But those cops in Dallas were not the cops who need to be punished. Burning down and looting your own communities will not teach anyone anything. It not only doesn’t help, it gives your detractors another little ego boost. “Aha! SEE. Blacks are animals. They deserve what they get!”

My point here is, I can hold both of those concepts in my mind. The killing cops are wrong. The cop killers are wrong. If you feel the need to be on one side or the other, ask yourself why you believe sides even exist.

The only “side” I’m on is the one where there is something fundamentally broken in this country. We’ve forgotten how to come together and work for a common goal. We’ve forgotten that what makes -or made- this country the place where foreigners dream of living isn’t the homogenized whitebread houses all identical in a row. It’s the riotous, beautiful, seething mass of difference. It’s that we are all unique yet choose to stand together. We can be ourselves and defend the rights of others to be equally themselves without demanding that they assimilate to our own ideas.

There are no simple solutions, but I think one of the first steps on a complex path is giving up our own egos and admitting we might not be right. We might have to admit that the sides we’re on are an illusion. The illusion is what keeps us fighting. The fighting with each other is what keeps us docile and exhausted.

You want a real revolution? Put your hands up. Don’t shoot. Don’t shoot with guns OR words. Stretch your hands to the sky and try to gather in the thoughts and pain of everyone around you, listen for once instead of just reacting.

My hands are up and I am standing beside you and we can disagree without being enemies. We can disagree without anyone else dying.


5 thoughts on “My Hands Are Up, Don’t Shoot

  1. Cops killing innocent people, or not so innocent people is wrong, unless there is proof their life is at jeopardy. I’m so tired of hearing the world scream out about white cop killing black people. Black or white, it doesn’t matter, people are people, but why doesn’t the everyone get up in arms when a black or kills a white person? Just food for thought.

    • The world does very much get up in arms when blacks kill whites. For instance, today. There could not be more of an outpouring from all sides about the deaths of the police officers in Dallas at the hands of black shooters (including from the thousands of multi-racial, peaceful protesters those cops helped to protect.) And that was actually the point of my post, that both types of crime are equally unacceptable.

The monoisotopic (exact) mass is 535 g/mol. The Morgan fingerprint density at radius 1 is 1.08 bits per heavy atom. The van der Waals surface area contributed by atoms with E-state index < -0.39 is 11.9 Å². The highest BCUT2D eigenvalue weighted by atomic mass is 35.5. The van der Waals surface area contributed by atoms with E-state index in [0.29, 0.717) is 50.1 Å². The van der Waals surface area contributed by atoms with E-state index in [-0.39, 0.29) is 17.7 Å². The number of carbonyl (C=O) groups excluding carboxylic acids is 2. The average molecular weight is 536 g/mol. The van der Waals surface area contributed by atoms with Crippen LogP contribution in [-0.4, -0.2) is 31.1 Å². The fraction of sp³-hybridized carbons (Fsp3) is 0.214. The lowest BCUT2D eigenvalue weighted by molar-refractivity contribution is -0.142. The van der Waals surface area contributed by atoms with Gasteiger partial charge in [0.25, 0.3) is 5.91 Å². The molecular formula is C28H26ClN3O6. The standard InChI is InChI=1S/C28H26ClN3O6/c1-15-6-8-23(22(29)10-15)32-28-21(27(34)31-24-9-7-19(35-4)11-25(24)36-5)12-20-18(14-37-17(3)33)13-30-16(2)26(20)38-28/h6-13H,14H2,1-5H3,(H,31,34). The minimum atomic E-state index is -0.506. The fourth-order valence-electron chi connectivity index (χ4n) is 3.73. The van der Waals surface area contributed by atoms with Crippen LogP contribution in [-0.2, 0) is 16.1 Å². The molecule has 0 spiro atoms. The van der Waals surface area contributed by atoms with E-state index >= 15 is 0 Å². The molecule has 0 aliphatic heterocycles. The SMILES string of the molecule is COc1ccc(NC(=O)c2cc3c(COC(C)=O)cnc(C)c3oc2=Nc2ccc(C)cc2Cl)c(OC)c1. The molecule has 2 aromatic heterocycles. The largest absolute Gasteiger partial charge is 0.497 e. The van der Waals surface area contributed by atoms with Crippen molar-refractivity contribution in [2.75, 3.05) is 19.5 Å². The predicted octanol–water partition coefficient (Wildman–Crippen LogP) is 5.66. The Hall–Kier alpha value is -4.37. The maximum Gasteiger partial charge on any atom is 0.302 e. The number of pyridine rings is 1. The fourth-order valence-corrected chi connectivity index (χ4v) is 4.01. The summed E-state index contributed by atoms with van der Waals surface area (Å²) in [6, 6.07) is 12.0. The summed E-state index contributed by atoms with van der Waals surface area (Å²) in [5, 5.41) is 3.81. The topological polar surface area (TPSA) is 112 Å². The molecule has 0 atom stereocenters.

I think the reason you’re hearing people scream about white cops shooting black men is because it happens with such alarming frequency. Although black men make up only 6 percent of the U.S. population, they accounted for 40 percent of the unarmed men shot to death by police as of 2015. I know it’s not fun to hear about, but it’s hard to pretend there isn’t a disparity in how different races are treated. Also, the ready availability of cellphone cameras has made it harder for incidents to be brushed under the rug.

      I appreciate you taking the time to read and comment! I need all the food for thought I can get.

  2. Ahh it’s late. But you know I am older and long winded (at times) There was once not so long ago, a police force made up entirely of ex military personnel. It is where they went for jobs after they came home. Perhaps they had been MPs, or were retired with some years they could work. The police force was different. Ask you Mom or Dad……… they knew how to deal with people through thousands of encounters they had . Now days anyone can walk into the academy, get their diploma, and they are good to go- no psych testing, no nothing. In my opinion, that shift made a difference.
    Another thing- I am seeing this more as a social issue than a color issue. Yes, it seems disproportionate at first glance, but living and have lived in a racially diverse area (no I dont mean in the city I mean neighbors) I see everyone treated like crap no matter what color you are.